Editorial: Corridor H
Nearly two-thirds of a century after federal authorities authorized development of a major new highway system for our area of the nation, it remains uncompleted.
Today, a U.S. Senate committee will vote on a measure that could finish much of the remaining segment of an interstate-highway class road serving West Virginia.
Work on the Appalachian Development Highway System was authorized in 1965. It represents an important vision for states in our region — that construction of 3,090 miles of major new roads could spur economic development. To date, about 90% of the network has been completed.
It has helped the economies in our region. An Appalachian Regional Commission study concluded ADHS highways have created or supported about 168,000 jobs.
But here in West Virginia, a critical ADHS highway — Corridor H — remains unfinished. Much of the road between Elkins and the state line east of Wardensville has been opened, but a few segments remain to be constructed. Eventually, the hope is that Corridor H will be extended a few miles into Virginia to connect with Interstate 81.
Corridor H is important to all West Virginians, not just those living in the mountainous topography through which the highway passes. Once completed, the road will open an entire quadrant of our state for development, including that in the tourism industry.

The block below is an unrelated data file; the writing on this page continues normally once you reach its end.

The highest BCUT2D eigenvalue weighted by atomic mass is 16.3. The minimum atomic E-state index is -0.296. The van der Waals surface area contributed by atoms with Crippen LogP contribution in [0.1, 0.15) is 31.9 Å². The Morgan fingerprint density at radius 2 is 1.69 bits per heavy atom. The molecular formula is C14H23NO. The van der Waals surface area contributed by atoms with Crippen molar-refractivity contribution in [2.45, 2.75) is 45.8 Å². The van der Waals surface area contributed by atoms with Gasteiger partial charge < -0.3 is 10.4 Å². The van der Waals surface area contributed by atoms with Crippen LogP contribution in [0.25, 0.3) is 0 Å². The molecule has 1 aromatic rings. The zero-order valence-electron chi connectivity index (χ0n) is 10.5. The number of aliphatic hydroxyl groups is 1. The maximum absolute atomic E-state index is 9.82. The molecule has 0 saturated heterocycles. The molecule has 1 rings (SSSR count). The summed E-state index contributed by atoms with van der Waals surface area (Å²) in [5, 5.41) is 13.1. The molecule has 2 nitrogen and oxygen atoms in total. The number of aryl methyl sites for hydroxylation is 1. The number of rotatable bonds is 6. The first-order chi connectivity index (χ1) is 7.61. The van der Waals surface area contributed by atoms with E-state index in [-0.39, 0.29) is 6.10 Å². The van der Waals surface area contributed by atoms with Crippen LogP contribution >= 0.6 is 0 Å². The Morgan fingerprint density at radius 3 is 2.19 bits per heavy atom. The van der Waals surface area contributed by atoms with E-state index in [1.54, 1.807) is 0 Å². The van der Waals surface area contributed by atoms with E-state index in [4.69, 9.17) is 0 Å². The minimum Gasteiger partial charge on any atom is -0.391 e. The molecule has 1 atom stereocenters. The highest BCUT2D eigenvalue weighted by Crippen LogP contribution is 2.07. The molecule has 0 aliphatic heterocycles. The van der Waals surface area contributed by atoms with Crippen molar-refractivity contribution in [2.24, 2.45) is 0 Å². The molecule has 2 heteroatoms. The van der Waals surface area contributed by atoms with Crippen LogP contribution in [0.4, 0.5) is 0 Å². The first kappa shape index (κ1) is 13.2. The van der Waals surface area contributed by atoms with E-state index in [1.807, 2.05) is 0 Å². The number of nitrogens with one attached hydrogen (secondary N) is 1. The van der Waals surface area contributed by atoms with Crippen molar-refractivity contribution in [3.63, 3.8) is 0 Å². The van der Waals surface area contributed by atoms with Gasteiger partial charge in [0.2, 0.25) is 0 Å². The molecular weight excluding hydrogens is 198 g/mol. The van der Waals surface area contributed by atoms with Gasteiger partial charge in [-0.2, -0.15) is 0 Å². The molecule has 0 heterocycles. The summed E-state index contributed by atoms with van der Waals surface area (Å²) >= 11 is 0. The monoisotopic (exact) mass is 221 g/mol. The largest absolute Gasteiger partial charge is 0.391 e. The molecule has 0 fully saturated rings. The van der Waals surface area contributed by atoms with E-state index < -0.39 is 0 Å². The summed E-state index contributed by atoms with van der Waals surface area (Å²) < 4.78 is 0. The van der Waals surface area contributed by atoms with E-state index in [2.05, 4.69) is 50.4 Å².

U.S. Sen. Shelley Moore Capito, R-W.Va., is well aware of Corridor H’s importance to our state. During the past several months, as chairwoman of an important subcommittee, she secured $120 million in grants for the project.
An additional $100 million for Corridor H is included in a bill forwarded by another subcommittee on which Capito serves. Also included in the bill is $3.3 billion for the Community Development Block Grant program, which benefits multiple municipalities in our area. Finally, it provides $1 billion for another transportation initiative that has aided West Virginia in the past.
Members of the full Senate Appropriations Committee are to take up the bill on Thursday. It needs bipartisan support to become law — as it should. It is an important step toward wrapping up the old ADHS plan, and the Corridor H work alone could be of enormous benefit to West Virginia.
Source: Elkins Inter-Mountain
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